The NMC has recently revised their standards for nurse pre-registration education. The new standards contain essential skills clusters that are incorporated into all nurse education programmes. The skills associated with these clusters are implicit throughout the required standards and include training and knowledge on prevention and treatment of chronic pain.
Jim Dobbin: To ask the Secretary of State for Health what is the cost per quality adjusted life year for each drug with patient numbers of less than 500 approved by the National Institute for Health and Clinical Excellence in the last five years. 
Mr Simon Burns: The information requested is not held by the Department. I have asked the chief executive of the National Institute for Health and Clinical Excellence to write to the hon. Member with this information. A copy will be placed in the Library.
Duncan Hames: To ask the Secretary of State for Health how many prescriptions were issued for medicines which are available over-the-counter in pharmacies in each of the last three years; how many such prescriptions were provided free of charge; and what the cost to the NHS was of (a) the drugs provided and (b) their processing. 
Mr Simon Burns: Estimates of over-the-counter medicines are available only for those medicines classified as General Sales List ('GS' medicines) or Pharmacy only medicines ('P' medicines). The total number of items for these medicines is not available except at disproportionate cost. However, information on the number of General Sales List and Pharmacy only prescription items that were dispensed free at the point of dispensing (including items dispensed to patients holding a pre-payment certificate) are available.
These figures, together with the net ingredient cost, and the cost to the national health service of processing the prescriptions, for the three most recent years available, are shown in the following table.
|Estimate of GSL and P medicines exempt from prescription charges at the point of dispensing and dispensed by pharmacies in England from 2007-08 to 2009-10( 1,2)|
|Financial year||Prescription items( 3)||Net ingredient cost||Processing cost( 4)|
|(1) Data have been supplied for medicines which have a General Sales List (GSL) or Pharmacy only medicine (P) marketing authorisation only. Unlicensed medicines and devices have been excluded.|
(2) Data include some Prescription Only Medicines (POM) which also have a GSL/P marketing authorisation for different pack sizes. This is because dispensing contractors are not always required to inform NHS RxS of the pack size they have used to meet the prescription order, therefore some items recorded against a POM pack size may have been supplied using smaller GSL or P packs.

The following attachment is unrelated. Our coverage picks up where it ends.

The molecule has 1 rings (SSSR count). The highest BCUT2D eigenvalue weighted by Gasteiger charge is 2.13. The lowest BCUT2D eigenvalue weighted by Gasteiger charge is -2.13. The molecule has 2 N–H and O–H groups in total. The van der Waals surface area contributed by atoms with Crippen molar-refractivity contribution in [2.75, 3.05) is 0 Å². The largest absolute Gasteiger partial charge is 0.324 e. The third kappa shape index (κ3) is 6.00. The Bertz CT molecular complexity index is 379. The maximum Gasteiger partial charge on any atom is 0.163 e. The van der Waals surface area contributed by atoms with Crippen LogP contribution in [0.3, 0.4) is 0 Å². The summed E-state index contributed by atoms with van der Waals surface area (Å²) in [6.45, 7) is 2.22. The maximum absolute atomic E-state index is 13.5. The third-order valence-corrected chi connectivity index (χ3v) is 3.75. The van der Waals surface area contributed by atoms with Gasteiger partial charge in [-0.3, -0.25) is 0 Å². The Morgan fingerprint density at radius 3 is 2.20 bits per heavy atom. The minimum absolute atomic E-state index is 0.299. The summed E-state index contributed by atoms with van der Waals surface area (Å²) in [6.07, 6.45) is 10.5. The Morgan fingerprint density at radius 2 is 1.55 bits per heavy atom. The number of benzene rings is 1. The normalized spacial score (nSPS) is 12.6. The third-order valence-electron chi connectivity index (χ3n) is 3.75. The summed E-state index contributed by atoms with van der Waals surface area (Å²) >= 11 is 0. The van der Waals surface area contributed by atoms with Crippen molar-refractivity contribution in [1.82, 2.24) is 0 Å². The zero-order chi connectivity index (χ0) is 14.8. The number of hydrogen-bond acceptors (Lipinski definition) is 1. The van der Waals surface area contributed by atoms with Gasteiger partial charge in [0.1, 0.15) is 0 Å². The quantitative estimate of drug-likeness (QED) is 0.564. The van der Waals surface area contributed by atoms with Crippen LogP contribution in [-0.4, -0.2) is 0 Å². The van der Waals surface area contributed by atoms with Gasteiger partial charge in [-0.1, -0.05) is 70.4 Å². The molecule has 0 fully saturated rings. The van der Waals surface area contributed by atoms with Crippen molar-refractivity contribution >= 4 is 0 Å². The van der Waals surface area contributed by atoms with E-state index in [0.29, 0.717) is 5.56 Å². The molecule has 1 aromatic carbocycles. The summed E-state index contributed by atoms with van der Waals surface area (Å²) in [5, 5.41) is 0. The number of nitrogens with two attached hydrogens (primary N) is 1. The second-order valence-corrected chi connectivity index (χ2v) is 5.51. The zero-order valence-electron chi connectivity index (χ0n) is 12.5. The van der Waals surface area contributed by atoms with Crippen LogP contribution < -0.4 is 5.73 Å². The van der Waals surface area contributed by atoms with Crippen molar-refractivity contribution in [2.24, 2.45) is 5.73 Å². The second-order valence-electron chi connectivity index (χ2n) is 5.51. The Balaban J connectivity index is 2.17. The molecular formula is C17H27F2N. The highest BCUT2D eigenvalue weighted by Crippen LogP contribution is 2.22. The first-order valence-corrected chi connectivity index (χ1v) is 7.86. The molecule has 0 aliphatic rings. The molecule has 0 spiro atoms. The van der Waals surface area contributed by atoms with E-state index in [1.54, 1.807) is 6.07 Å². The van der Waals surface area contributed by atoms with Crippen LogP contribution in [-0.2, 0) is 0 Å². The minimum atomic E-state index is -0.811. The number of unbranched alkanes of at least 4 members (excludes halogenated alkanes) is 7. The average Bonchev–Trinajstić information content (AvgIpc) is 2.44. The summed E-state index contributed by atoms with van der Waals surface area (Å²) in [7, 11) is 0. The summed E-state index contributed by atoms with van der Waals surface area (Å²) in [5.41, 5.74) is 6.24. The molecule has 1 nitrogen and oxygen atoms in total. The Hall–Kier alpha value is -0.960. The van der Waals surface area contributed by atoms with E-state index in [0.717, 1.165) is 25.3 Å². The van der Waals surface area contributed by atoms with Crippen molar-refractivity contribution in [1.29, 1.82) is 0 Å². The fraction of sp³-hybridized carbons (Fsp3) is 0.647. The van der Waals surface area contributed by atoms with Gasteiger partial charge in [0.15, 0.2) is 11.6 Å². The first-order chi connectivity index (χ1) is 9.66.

(3) Prescription items are the number of times a P or GSL medicine appears on a dispensed prescription form which was exempt at the point of dispensing. This includes items which have been supplied to patients who hold a pre-payment certificate.
(4) Processing costs include all the related NHS RxS administrative expenditure including staff, information technology maintenance and overheads directly related to processing prescriptions. This does not include NHS RxS capital expenditure and depreciation or any other NHS costs associated with the prescribing or dispensing of the medicine to the patient.
NHS Prescription Services (NHS RxS) Information Systems, NHS RxS Common Drug Reference Database and NHS Business Services Authority Costing Model
Anne Milton: The White Paper 'Healthy Lives, Healthy People: Our strategy for public health in England', sets out the Government's vision for public health. Subject to Parliament, the Government will create a new public health service-Public Health England-with a renewed focus on health prevention, health protection and improvement.
The Government have reinforced their commitment to tackling the preventable causes of ill-health by announcing their intention to give local authorities ring-fenced public health budgets to improve the health of their local population. A new health premium will reward progress on specific public health outcomes.
Mr Robin Walker: To ask the Secretary of State for Health what information his Department holds on levels of provision for speech and language therapy in Worcestershire; and if he will assess the adequacy of such provision in comparison with national levels. 
Paul Burstow: The most recent data for 2009-10 are recorded in the following table and provide a count and percentage of all appointments for speech and language therapy and total out-patient appointments for Worcestershire Primary Care Trust (PCT) and England.